The Woman in White [with Biographical Introduction] Kindle Edition

4.3 out of 5 stars 1,098 customer reviews

ISBN-13: 978-1420930146
ISBN-10: 1420930141
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  • Length: 450 pages
  • Word Wise: Enabled
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Editorial Reviews

From Publishers Weekly

Starred Review. Josephine Bailey and Simon Prebble turn in stellar performances of Collins's classic, commonly regarded as the world's first mystery novel. Late one night, on the way to his new post, art teacher Walter Hartright encounters a ghostly woman dressed all in white, tending to a grave. The next day, he meets his new pupils, Laura Fairlie and her half-sister, Marian, and discovers that the sisters have mysterious ties to the woman in white. For a story told by a sequence of first-person narrators, Bailey and Prebble provide well-paced, alternating readings: Prebble's Hartright is steady, even-keeled, and sensitive; his Marian is bright and clear and blunt. Bailey's Laura is equally well rendered: kind and young, sad and sweet. The voices both narrators provide the host of other characters—including the hot-tempered Sir Percival Glyde and the devious Count Fosco—are attended with equal imagination and skill. A must-listen for mystery lovers. (Jan.)
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Review

"Collins's mid-Victorian novel is one of the first, and possibly still the greatest, of all literary thrillers." ---The Irish Times

Product Details

  • File Size: 1571 KB
  • Print Length: 450 pages
  • Page Numbers Source ISBN: 1499727313
  • Publisher: Digireads.com (March 30, 2004)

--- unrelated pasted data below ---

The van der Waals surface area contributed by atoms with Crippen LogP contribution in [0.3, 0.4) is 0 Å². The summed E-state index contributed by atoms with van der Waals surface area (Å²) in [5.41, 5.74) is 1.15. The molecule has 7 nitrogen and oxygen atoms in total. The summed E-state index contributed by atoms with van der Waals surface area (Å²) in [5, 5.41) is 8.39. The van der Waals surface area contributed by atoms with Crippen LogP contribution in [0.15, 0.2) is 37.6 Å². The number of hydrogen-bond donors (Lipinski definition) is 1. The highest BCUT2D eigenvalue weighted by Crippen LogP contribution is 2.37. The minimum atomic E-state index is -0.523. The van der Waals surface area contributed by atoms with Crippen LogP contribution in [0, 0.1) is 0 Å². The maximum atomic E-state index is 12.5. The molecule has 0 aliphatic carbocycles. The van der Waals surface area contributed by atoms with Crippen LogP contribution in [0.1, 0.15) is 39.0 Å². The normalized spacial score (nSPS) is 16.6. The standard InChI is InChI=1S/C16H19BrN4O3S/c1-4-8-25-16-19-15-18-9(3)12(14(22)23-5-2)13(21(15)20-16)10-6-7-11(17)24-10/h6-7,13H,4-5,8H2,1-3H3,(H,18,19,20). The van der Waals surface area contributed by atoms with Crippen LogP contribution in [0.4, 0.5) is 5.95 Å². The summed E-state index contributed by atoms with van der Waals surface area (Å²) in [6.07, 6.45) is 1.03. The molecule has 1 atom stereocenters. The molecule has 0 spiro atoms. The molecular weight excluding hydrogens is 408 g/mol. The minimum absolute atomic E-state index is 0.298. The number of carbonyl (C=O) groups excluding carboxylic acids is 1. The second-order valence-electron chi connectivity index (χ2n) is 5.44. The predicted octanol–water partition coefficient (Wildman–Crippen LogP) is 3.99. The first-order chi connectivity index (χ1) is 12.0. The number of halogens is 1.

• Publication Date: March 30, 2004
  • Sold by: Amazon Digital Services LLC
  • Language: English
  • ASIN: B000FC1CYG
  • Text-to-Speech: Enabled
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  • Word Wise: Enabled
  • Lending: Enabled
  • Enhanced Typesetting: Enabled
  • Amazon Best Sellers Rank: #476,346 Paid in Kindle Store (See Top 100 Paid in Kindle Store)
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Customer Reviews

Top Customer Reviews

Format: Kindle Edition Verified Purchase
I'd never heard of Wilkie Collins before I got my Kindle. In searching out free classics, I of course found a number of references to this classic mystery. I inferred from the title that the woman in white was a ghost (who knows why!) so fully expected some specter to rise out of the misty moors. Instead, I was surprised to find myself in the grip of a diabolical and tragic tale told by several different and distinct voices. While a tad overlong - why use one word when you can use six? - my thumb rarely left the Next Page button. I had no desire to 'cheat' on Walter, Laura, Marion, Anne, the Baronet and Fosco with another book, and in fact could barely put down my Kindle until I could no longer keep my eyes open in the wee hours of the night. Collins was a genius at keeping the reader guessing, which I did throughout. Just when I thought I had it all figured out, Collins read my thoughts and threw me a curveball. And though the language is very old-fashioned and formal - think 19th century England - I had few troubles figuring out the odd unfamiliar phrase. Of course, it was tough not to chuckle at the quaint and genteel 'evils' that seem so commonplace today, but it didn't take away from my enjoyment of the book. If anything, it added to it. After reading - and thoroughly enjoying - The Woman in White, I can clearly understand why this classic has endured.

A note on Kindle formatting: I have seen reviews of other Kindle freebies that were badly formatted and/or edited, but that was not the case with this book. Not only were there few (if any) typos, the formatting was quite readable. The one addition I would have liked is a linked table of contents. If you find a 99 cent version that boasts such a TOC, I'd recommend buying it instead of downloading it for free as I would have like to have looked back at different characters' accounts after reading them.

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Format: Mass Market Paperback